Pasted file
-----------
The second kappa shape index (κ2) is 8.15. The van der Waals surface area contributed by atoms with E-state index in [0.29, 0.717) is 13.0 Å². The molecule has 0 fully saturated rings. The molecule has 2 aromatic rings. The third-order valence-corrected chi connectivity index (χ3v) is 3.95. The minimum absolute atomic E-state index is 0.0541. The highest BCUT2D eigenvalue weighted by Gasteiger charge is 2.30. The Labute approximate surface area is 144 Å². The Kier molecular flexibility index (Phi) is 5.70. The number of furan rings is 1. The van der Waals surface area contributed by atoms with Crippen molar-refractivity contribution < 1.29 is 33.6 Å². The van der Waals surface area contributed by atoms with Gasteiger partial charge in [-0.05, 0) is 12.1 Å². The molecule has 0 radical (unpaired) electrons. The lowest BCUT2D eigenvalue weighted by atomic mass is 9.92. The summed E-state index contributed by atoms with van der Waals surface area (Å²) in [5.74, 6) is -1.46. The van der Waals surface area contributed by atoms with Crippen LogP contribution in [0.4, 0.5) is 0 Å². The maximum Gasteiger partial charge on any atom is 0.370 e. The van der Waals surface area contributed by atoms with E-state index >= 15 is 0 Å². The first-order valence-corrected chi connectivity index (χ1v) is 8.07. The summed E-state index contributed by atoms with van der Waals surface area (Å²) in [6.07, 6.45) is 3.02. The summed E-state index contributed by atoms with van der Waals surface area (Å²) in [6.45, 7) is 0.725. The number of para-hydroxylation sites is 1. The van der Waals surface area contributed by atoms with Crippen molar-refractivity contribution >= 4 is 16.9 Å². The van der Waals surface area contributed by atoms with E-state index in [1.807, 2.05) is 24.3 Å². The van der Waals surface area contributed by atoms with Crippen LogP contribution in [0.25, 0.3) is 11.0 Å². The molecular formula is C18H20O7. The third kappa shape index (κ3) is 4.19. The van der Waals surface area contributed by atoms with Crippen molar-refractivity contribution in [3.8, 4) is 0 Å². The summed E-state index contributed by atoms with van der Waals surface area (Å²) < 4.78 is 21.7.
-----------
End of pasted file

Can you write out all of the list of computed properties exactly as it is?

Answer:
The second kappa shape index (κ2) is 8.15. The van der Waals surface area contributed by atoms with E-state index in [0.29, 0.717) is 13.0 Å². The molecule has 0 fully saturated rings. The molecule has 2 aromatic rings. The third-order valence-corrected chi connectivity index (χ3v) is 3.95. The minimum absolute atomic E-state index is 0.0541. The highest BCUT2D eigenvalue weighted by Gasteiger charge is 2.30. The Labute approximate surface area is 144 Å². The Kier molecular flexibility index (Phi) is 5.70. The number of furan rings is 1. The van der Waals surface area contributed by atoms with Crippen molar-refractivity contribution < 1.29 is 33.6 Å². The van der Waals surface area contributed by atoms with Gasteiger partial charge in [-0.05, 0) is 12.1 Å². The molecule has 0 radical (unpaired) electrons. The lowest BCUT2D eigenvalue weighted by atomic mass is 9.92. The summed E-state index contributed by atoms with van der Waals surface area (Å²) in [5.74, 6) is -1.46. The van der Waals surface area contributed by atoms with Crippen LogP contribution in [0.4, 0.5) is 0 Å². The maximum Gasteiger partial charge on any atom is 0.370 e. The van der Waals surface area contributed by atoms with E-state index >= 15 is 0 Å². The first-order valence-corrected chi connectivity index (χ1v) is 8.07. The summed E-state index contributed by atoms with van der Waals surface area (Å²) in [6.07, 6.45) is 3.02. The summed E-state index contributed by atoms with van der Waals surface area (Å²) in [6.45, 7) is 0.725. The number of para-hydroxylation sites is 1. The van der Waals surface area contributed by atoms with Crippen molar-refractivity contribution >= 4 is 16.9 Å². The van der Waals surface area contributed by atoms with E-state index in [1.807, 2.05) is 24.3 Å². The van der Waals surface area contributed by atoms with Crippen LogP contribution in [0.25, 0.3) is 11.0 Å². The molecular formula is C18H20O7. The third kappa shape index (κ3) is 4.19. The van der Waals surface area contributed by atoms with Crippen molar-refractivity contribution in [3.8, 4) is 0 Å². The summed E-state index contributed by atoms with van der Waals surface area (Å²) < 4.78 is 21.7.